We've spent a lot of time in this guide talking about Swift the satirist and hater: his criticisms of the hypocrisy and favoritism of King George I and his court, his disgust with learning for no practical purpose, and so on. But what we haven't remarked on so much is that Gulliver's Travels does show evidence of moral alternatives to replace the corruption Swift sees in contemporary English society. Swift is resolutely anti-war; he also appears to despise luxury and greed. But the thing that most seems to guarantee a virtuous society for him is "friendship and benevolence" (4.8.10). He mentions that the Brobdingnagians have a remarkably disciplined army because all of the soldiers are fighting under leaders they know from their hometowns. This kind of personal loyalty inspires men to more genuine, direct heroism and justice than abstract fights for a cause.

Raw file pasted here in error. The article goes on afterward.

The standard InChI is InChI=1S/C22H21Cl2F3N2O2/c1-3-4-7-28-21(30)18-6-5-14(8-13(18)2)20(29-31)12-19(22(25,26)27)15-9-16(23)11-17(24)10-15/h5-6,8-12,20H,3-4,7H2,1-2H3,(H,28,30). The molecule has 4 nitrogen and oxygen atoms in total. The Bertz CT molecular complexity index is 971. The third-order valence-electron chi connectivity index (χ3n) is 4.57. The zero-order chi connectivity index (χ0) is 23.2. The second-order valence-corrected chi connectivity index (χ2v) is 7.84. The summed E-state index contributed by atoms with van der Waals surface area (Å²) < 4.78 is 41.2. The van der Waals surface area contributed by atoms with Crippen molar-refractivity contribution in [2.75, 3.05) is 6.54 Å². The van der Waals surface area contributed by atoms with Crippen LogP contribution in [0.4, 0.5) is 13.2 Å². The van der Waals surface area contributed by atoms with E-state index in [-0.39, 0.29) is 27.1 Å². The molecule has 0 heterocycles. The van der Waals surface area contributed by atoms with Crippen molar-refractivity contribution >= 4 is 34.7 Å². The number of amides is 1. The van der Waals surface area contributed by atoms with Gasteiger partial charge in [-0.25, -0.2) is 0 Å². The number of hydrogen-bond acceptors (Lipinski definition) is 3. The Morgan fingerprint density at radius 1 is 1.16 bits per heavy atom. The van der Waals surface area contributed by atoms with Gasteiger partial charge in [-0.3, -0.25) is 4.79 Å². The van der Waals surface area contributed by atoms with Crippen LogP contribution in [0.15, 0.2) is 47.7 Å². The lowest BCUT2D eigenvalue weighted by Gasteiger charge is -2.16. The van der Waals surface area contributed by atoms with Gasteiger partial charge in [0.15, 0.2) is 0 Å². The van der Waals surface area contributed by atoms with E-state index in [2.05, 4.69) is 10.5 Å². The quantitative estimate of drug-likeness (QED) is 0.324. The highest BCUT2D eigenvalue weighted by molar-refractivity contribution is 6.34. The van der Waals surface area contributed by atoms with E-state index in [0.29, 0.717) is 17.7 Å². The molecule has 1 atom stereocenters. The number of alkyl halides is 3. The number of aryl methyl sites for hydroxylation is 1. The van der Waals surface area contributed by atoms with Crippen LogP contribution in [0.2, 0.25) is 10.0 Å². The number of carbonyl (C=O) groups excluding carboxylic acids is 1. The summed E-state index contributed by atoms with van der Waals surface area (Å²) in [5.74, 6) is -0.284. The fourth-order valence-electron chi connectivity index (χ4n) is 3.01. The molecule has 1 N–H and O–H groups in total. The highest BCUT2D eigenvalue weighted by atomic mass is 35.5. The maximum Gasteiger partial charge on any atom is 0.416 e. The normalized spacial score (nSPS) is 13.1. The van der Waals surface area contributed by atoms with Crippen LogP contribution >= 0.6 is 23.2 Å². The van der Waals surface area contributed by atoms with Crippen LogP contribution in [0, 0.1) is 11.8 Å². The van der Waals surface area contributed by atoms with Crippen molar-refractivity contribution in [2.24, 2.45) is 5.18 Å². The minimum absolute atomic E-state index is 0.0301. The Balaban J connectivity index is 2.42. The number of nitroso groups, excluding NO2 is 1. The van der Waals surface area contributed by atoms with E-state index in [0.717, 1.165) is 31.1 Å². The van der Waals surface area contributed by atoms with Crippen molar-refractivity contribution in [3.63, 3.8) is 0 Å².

By the end of the novel, Gulliver's final moral recommendation appears to be that, if we are all sinful by nature, the least we can do is acknowledge the fact and be humble in the face of it. However, Gulliver himself remains convinced that he is more virtuous than other men, which calls his own humility into question.
Gulliver's decision to estrange himself from his family is morally problematic, and undercuts Gulliver's complete faith in his own moral improvement during his stay with the Houyhnhnms.